Ten days ago the following question was posed to Richard Brody, who writes about movies for the New Yorker: “Chaplin or Keaton? Gun to your head GO!” Brody’s one-word answer: “Chaplin.” Not quite a week later, he returned to the question to answer it in more detail. What he wrote was intriguing because he didn’t directly compare the two actors — in fact, he never mentions Buster Keaton once in that second article. Instead, using comparisons to Shakespeare, Dickens and Christ, and even a quote from Nietzsche, for heaven’s sake, Brody argues for Chaplin as the cinema’s man of the century.
D. W. Griffith may have made the cinema represent the world and the inner life, but Chaplin made people think it represented their own inner lives. He invented the personal cinema, the notion that the director filmed not merely his ideas and emotions but also himself, and gave viewers . . . a sense that they were discovering aspects of themselves through what they were seeing on-screen. Chaplin is both the cinema’s Shakespeare and its Hamlet, the one figure who transcended the cinema and made it a world-historical idea, and who, through his persona, opened new dimensions of the imagination. I think of him as something of a nineteenth-century figure, an industrial-age moralist somewhat akin to Charles Dickens — but who, through his own on-screen performances, raises post-Victorian sentiment to a reflexive, self-flaying modernism. The Little Tramp found Chaplin as a beleaguered Everyman, both an insolent anarchist and a Christic lamb. But, as drunken roué, and, later, as Hitler and as Bluebeard, Chaplin was also the monster of ego; as a dethroned king, he embodied the dignified man of old-school virtues whose decency is tested by new technologies and the new morés they entail.
I can’t argue with Brody here. Chaplin was unquestionably a bigger star worldwide than Keaton, and had a longer and more successful career, both creatively and financially. Chaplin started earlier than Keaton, and was able to last longer, still do sporadic but significant work into the 1950s. And in the 1960s when Keaton, near the end of his life, was forced to do television commercials and accept bit parts in films, Chaplin was essentially retired and living happily in Switzerland with his family. Beyond that, the films of Chaplin stretch out over a much wider range of subjects and themes than Keaton’s. Chaplin is broader, and larger, and more ambitious. His greatest films — City Lights, The Kid, The Gold Rush — were great comedies, but also something more. They were tragedies, and satires, and love stories. Chaplin was a pretentious auteur, no doubt — I’ve called him that myself before — but he consciously set out to make each of his films a great work of art. There’s nothing wrong with that, especially when you happen to be a genius.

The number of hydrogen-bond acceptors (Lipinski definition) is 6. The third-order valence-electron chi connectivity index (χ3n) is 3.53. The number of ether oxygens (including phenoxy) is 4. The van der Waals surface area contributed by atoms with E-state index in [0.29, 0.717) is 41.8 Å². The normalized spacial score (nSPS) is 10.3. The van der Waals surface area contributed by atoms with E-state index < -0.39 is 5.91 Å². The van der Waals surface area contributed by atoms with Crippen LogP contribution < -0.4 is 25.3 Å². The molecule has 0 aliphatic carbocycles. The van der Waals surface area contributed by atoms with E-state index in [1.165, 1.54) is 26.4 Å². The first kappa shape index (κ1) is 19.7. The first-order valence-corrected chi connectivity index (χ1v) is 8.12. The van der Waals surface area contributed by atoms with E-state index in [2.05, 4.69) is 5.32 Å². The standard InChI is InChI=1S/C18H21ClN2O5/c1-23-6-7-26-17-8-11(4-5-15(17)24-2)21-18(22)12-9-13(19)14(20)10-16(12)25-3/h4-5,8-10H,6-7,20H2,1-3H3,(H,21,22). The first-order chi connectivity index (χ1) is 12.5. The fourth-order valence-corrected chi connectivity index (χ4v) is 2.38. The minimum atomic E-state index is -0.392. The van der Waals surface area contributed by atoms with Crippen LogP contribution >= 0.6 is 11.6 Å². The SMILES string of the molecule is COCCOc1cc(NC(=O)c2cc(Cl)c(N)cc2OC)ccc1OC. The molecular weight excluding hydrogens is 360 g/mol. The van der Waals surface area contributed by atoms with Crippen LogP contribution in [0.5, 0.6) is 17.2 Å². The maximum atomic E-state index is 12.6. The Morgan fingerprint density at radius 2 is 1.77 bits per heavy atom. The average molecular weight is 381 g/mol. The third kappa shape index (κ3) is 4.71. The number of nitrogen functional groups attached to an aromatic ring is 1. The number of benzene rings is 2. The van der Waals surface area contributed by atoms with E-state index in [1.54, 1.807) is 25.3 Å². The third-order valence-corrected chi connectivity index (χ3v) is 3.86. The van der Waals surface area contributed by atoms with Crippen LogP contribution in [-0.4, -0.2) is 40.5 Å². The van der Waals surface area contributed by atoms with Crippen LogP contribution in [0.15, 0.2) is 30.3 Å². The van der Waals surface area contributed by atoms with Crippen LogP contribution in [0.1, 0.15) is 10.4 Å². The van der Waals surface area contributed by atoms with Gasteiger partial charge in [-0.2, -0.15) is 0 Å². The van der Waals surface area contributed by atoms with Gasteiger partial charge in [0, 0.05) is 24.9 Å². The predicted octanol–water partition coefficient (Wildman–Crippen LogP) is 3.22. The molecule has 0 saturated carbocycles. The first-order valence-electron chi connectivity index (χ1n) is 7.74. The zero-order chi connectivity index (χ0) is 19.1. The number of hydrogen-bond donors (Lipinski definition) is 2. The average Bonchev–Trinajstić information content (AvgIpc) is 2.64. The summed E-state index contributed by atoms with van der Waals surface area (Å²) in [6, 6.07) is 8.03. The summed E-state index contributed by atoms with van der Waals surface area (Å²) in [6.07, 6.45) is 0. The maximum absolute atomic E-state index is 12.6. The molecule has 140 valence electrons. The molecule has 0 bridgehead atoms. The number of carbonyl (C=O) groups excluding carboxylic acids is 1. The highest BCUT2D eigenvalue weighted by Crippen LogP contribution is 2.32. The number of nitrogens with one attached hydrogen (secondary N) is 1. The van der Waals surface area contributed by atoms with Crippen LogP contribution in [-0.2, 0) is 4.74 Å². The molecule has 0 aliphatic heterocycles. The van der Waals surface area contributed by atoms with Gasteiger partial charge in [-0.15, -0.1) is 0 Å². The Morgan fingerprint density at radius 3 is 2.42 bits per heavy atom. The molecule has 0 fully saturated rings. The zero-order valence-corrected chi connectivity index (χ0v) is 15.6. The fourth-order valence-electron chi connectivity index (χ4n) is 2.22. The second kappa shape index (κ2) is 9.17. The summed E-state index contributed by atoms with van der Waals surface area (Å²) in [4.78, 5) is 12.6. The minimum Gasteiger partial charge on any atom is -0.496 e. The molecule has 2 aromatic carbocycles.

But let’s do what Brody didn’t in his article; let’s talk about Keaton. His career, though cut short by personal problems and the loss of artistic independence at the end of the silent era, has just as many bona fide masterpieces as Chaplin’s. Keaton’s résumé as an actor and director includes such titles as The General, Our Hospitality, Steamboat Bill Jr., The Navigator, and my favorite film of all time, Sherlock Jr. And Keaton’s best two-reelers — The Boat, The Scarecrow, One Week, just to cite a few examples — are at least the equals of Chaplin’s. Was Keaton’s impact on cinema and on the world at large as significant as Chaplin’s? Probably not. But fuck that — look at the work. The work speaks for itself. Keaton was a technically superb director, a master at staging gags and framing scenes for maximum effect with a minimum of directorial contrivance. He was one of the most confident and subtle actors ever seen on a screen. He never thought of himself as Chaplin’s equal, at least not publicly. Keaton only wanted to make people laugh. He wasn’t concerned with making great art, and yet that’s what he wound up making more than a few times. He once famously asked, “How can a man in slap shoes and a flat hat be considered a genius?” His modesty doesn’t change the fact that a genius is precisely what he was.
We come at the question from different directions. Brady chooses Chaplin for the breadth and scope of his work, and I choose Keaton for the lean proficiency of his. Take the gun from my head, and I’ll go on all day about how much I love and admire both men. Neither the accomplishments of Keaton nor Chaplin have yet been exceeded, if you ask me. They are the two greatest geniuses in the history of the movies, and I’m just grateful that, as a commenter on Brody’s initial post on the subject said, we don’t actually have to choose.
But, just for shits and giggles, what if you did have to choose? I put the same question to you all: Chaplin or Keaton? And — if you feel like writing more than one word answers — why?